By John O'Connor

If you’ve just lost your job or feel like you’re about to, it can create a storm in your mind and in your life. Most coaches, advisors, friends and family suggest you stow away your income, cut your expenses, cut back on travel and essentially enjoy life less. They talk survival budgets, living on emergency funds, fending off creditors, cutting back on frilly coffee and a host of other fear-based ideas.

When healthy moderation becomes panic, I find many people in career transitions often ignore the somewhat counterintuitive strategies that help you thrive during a time of job loss. Often, this kind of coaching takes a bit of time to seep into my client’s minds because it’s not quite as logical as going into a fear-based survival mode. I’ve heard from clients and others, “This isn’t fear; it’s my reality, and I need to cut back and slow down.”

But the reality that I notice in clients who embrace a more faith-focused, positive outlook is that there really can be joy in losing a job and it can be an ironic time to thrive and prep for career advancement. They find ways to help others during the week, volunteer, spend more time with family, develop new habits, pick up certifications and improve their communication and emotional intelligence.

They Invest In Themselves And Self Improvement

Many of my most successful clients immediately invested in training after a job loss. Instead of begging their previous company to help with their career, certifications and trainings, they took ownership of all that. It’s a tell-tale sign of job loss health.

Even if their proverbial portfolio takes a hit, they don’t react to the negative by cutting back on what’s most important: their education and training. Though they may develop a little tighter survival budget on optional items, they actually invest in what’s important, and that’s themselves. They pay for coaching, courses, events and even lunches and coffees with key contacts. And they write goals for 30, 60, 90 days and create ideas and options.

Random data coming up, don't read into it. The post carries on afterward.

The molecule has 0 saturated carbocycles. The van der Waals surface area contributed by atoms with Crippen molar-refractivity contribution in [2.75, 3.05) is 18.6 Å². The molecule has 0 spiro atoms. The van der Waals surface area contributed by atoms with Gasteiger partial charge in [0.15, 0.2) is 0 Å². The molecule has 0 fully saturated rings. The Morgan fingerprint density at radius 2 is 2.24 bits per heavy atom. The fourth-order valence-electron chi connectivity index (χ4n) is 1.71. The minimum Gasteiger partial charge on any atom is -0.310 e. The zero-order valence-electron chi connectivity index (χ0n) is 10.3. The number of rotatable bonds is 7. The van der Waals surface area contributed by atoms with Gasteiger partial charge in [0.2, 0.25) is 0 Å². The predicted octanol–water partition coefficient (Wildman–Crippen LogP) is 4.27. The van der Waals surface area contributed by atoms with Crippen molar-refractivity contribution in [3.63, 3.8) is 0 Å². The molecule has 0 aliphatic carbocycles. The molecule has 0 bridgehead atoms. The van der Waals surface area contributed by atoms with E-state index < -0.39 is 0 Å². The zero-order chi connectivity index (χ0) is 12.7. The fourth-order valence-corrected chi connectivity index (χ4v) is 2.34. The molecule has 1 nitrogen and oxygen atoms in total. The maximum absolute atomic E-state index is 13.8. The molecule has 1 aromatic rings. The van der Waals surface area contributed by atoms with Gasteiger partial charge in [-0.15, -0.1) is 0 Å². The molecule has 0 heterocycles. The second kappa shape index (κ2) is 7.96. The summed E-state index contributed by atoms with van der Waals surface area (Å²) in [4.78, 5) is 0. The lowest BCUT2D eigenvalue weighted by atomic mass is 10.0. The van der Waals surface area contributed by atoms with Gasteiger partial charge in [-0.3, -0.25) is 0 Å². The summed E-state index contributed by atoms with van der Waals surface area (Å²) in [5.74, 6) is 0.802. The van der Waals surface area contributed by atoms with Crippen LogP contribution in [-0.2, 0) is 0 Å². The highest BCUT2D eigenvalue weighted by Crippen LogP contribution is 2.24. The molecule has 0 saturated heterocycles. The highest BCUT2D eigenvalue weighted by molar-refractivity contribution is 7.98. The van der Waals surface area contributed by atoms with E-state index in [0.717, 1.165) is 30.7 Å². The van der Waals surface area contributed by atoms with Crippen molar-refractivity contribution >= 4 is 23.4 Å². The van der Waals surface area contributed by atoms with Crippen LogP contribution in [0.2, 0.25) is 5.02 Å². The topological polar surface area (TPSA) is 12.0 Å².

They Break Bad Habits And Create Positive Ones

Some of my clients who were so dedicated to their companies found out some surprising things after a job loss. They used that time to lose weight and read. They started and lead small groups and meetings on best practices in their fields. They consulted with small businesses and volunteer organizations and provided their insight for pay or no pay.

Use this time to do things you’ve never done or didn’t make time for during work. Many of our clients started their own blogs, created their first professional articles and published for the first time outside of their company newsletters. One client started a new habit of reading to homeless children every week. Seven years after landing a great role, he still kept up this reading habit.

 

If They Need Money, They Do What They Have To Sans Ego

In a career transition, the shock of a job loss hurts the ego, and it’s hard to ask for help. But the healthiest of my clients in this position either immediately embrace it or learn to realize it’s not shameful to take a survival job. They take contract jobs, retail jobs and jobs below their skill level, or they start their own small business for a short time.

One client who drove for Uber during a short stint said, “My friends and even spouse kind of pitied me. One person said that it would hurt my career. I didn’t care. I did it to prove something to myself: No job is below me. And you know what? I was pretty damn good at it too.” Two years later, he speaks to job seekers and executives in transition about humility and confidence, using the theme No Job Too Small. I think he’s onto something.

It’s possible to enjoy a setback and use it as a springboard to become a better person, employee and candidate after a job loss. People with a mindset focused on the future use this setback to give and not just take. They find creative ways to learn and share. They start giving more, sharing more, volunteering and acting like things are going well and will go well.


Category: Editorial